Feeds

Vista and Lotus: Knowing when to let go of a brand

Hasta la Vista, baby

  • alert
  • submit to reddit

High performance access to file storage

Pretty good stuff

To be fair, this picture is from almost a year ago, and though it hadn’t changed that much from the previous year (apart from the Lotus footprint shrinking a little), IBM has been doing some pretty good stuff recently. The latest Notes 8.5 release, for example, looks excellent, and if feedback from LotusSphere user group events is anything to go by, the response from the installed base has been very positive.

In addition, a number of other offerings have recently emerged or been enhanced under the Lotus brand in hot areas such as social computing and unified communications, which provide some great options for Notes/Domino shops to extend their investments in a future proof manner. With this in mind, it’ll be interesting to see if we pick up any changes in commitment and perception when we run our next Barometer (watch this space).

In the meantime, there is a big question around whether Lotus offerings will make a significant impact outside of the Notes/Domino installed base, and the challenge here is not so much relevance and value in an absolute sense to a Microsoft Exchange shop, for example, but perceptions around the Lotus brand. There are two issues here, both stemming from the fact that the words ‘Lotus’ and ‘Notes’ have been tied together so strongly over time. The first is that as the latter acquired its legacy image in the broader market, that couldn’t help but rub off on the former.

Even if IBM is successful at refreshing the Lotus brand, however, and creating a more positive and up-to-date feel around it, there is still a second problem to contend with. This is that the same historical association between ‘Lotus’ and ‘Notes’ leads to the assumption that anything carrying the Lotus name is probably aimed at extending or enhancing the Notes/Domino environment. Given that Exchange shops generally have no appetite for considering a switch to the IBM alternative for core email and calendaring, the likelihood is therefore that they simply dismiss other Lotus branded offerings, such as unified communications and social computing solutions, as not being relevant to them.

Ironically, the latest ‘Lotus Knows’ marketing campaign (http://teblog.typepad.com/david_tebbutt/) runs the risk of actually aggravating the situation. While the fundamental idea of trying to create and propagate enthusiasm among end user influencers has merit, and there has reportedly been excitement within the ‘Lotus Loyal’ installed base, the whole thing revolves around the benefits of an end-to-end Lotus environment, with Notes/Domino featuring prominently.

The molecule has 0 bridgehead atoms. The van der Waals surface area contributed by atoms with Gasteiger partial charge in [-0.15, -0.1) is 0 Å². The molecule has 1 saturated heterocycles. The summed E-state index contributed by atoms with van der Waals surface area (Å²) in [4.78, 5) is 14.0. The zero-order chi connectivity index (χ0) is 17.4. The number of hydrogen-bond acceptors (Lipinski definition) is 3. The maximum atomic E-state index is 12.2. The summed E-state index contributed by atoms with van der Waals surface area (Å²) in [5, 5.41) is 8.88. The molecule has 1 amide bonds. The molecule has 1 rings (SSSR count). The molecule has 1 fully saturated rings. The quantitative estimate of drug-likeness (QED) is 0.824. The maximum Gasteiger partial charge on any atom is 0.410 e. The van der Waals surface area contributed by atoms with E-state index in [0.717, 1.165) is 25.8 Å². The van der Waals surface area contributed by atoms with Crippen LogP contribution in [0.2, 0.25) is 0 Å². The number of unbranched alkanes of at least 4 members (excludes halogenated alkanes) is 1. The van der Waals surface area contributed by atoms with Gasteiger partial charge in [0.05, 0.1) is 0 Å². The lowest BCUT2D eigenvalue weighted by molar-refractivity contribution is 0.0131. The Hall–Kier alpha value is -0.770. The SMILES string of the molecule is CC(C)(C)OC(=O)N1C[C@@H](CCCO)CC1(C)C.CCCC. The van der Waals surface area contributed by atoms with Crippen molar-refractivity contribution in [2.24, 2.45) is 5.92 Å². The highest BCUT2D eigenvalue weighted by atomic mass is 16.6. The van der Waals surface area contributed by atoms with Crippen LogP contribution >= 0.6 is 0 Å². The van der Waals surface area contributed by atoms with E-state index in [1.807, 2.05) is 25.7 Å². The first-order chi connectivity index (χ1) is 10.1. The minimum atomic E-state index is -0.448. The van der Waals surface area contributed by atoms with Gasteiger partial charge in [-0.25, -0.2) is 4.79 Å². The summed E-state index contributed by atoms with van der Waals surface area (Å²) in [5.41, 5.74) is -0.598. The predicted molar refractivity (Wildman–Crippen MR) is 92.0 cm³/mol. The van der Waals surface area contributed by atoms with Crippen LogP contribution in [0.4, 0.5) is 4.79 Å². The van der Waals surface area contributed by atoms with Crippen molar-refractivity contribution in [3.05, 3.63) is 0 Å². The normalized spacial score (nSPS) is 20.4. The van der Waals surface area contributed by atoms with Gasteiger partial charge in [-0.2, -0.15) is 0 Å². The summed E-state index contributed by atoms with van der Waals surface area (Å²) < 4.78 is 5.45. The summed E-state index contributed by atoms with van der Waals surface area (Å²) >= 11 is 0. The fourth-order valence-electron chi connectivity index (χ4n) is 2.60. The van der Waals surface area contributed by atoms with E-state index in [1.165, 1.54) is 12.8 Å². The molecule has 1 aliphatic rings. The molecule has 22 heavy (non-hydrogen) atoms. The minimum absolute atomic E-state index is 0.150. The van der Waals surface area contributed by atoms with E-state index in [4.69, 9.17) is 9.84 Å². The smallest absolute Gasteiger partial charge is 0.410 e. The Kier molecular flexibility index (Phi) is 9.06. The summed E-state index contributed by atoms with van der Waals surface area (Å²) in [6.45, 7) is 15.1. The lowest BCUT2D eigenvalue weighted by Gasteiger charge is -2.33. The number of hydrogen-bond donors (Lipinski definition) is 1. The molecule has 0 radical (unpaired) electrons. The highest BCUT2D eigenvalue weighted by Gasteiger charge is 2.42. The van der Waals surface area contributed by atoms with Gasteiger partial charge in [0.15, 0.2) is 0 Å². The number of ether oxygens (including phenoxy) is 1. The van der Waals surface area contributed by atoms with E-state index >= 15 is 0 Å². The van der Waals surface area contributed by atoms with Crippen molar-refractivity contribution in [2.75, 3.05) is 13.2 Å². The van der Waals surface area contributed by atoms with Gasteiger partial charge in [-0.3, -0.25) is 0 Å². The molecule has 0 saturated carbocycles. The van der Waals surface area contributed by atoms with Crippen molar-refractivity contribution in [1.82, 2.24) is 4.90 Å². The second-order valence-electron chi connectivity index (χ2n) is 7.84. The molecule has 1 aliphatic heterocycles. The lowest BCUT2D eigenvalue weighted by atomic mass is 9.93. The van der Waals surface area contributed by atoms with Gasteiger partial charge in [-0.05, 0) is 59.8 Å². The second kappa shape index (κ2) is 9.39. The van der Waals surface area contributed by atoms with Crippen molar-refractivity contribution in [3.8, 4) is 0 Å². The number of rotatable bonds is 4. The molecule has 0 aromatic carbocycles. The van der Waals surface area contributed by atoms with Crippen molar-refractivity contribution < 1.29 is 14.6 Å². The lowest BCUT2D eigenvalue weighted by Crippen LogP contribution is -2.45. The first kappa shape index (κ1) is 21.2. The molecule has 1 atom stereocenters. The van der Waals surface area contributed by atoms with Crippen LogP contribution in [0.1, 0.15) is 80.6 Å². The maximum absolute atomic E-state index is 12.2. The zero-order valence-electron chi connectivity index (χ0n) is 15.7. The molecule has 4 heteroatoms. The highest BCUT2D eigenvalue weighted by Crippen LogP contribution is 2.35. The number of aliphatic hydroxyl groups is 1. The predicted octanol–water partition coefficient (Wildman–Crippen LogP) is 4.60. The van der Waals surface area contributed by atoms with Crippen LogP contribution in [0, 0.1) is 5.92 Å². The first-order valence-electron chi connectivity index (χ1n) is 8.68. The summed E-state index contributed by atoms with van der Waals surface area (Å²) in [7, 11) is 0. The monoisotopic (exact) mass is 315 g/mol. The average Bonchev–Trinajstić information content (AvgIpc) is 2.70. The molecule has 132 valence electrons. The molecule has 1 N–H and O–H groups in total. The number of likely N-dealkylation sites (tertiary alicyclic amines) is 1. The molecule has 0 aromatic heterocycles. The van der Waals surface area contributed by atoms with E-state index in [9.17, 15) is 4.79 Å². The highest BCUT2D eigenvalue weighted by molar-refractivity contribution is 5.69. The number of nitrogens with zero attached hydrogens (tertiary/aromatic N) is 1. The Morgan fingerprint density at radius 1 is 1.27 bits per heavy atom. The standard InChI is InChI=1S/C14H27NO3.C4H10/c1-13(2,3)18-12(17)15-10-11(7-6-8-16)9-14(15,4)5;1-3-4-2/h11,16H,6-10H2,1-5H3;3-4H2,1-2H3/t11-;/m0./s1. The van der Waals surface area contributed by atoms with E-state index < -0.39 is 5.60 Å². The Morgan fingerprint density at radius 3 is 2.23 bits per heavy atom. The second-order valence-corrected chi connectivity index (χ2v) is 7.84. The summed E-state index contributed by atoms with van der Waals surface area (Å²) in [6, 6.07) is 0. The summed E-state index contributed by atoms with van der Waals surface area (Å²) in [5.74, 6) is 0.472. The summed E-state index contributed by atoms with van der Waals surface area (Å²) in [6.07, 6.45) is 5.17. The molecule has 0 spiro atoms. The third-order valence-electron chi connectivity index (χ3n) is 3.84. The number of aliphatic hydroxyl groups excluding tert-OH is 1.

This simply reinforces the above mentioned assumptions and makes it even more likely that Exchange shops, 97 perw cent of which (according to our barometer data) indicate continued committed use, will totally ignore what IBM has on offer under the Lotus brand, even though it might prove useful to them.

Coming back to where we started, against this background, there is a strong argument for IBM grasping the nettle as Microsoft did with Vista, and either letting the Lotus brand go altogether or at least re-branding some of the newer stuff it has stuck under the Lotus banner. Admittedly, it’s not quite the same situation as Microsoft faced in that the Lotus brand is not tarnished in the same way as Vista; it’s more a case of the brand being entrenched in history and having become a bit tired over the years.

Nevertheless, by burdening a lot of really cool software with so much historical baggage, IBM is not doing itself or the broader market any favours. The only party to benefit is arguably Microsoft, which will continue to pick up a lot of unified communications and social computing business in Exchange accounts by default, with an important set of alternatives from IBM not even being considered.

Freeform Dynamics Ltd

High performance access to file storage

More from The Register

next story
Windows 8.1, which you probably haven't upgraded to yet, ALREADY OBSOLETE
Pre-Update versions of new Windows version will no longer support patches
Android engineer: We DIDN'T copy Apple OR follow Samsung's orders
Veep testifies for Samsung during Apple patent trial
OpenSSL Heartbleed: Bloody nose for open-source bleeding hearts
Bloke behind the cockup says not enough people are helping crucial crypto project
Half of Twitter's 'active users' are SILENT STALKERS
Nearly 50% have NEVER tweeted a word
Windows XP still has 27 per cent market share on its deathbed
Windows 7 making some gains on XP Death Day
Internet-of-stuff startup dumps NoSQL for ... SQL?
NoSQL taste great at first but lacks proper nutrients, says startup cloud whiz
Microsoft lobs pre-release Windows Phone 8.1 at devs who dare
App makers can load it before anyone else, but if they do they're stuck with it
US taxman blows Win XP deadline, must now spend millions on custom support
Gov't IT likened to 'a Model T with a lot of things on top of it'
prev story

Whitepapers

Mainstay ROI - Does application security pay?
In this whitepaper learn how you and your enterprise might benefit from better software security.
Five 3D headsets to be won!
We were so impressed by the Durovis Dive headset we’ve asked the company to give some away to Reg readers.
3 Big data security analytics techniques
Applying these Big Data security analytics techniques can help you make your business safer by detecting attacks early, before significant damage is done.
The benefits of software based PBX
Why you should break free from your proprietary PBX and how to leverage your existing server hardware.
Mobile application security study
Download this report to see the alarming realities regarding the sheer number of applications vulnerable to attack, as well as the most common and easily addressable vulnerability errors.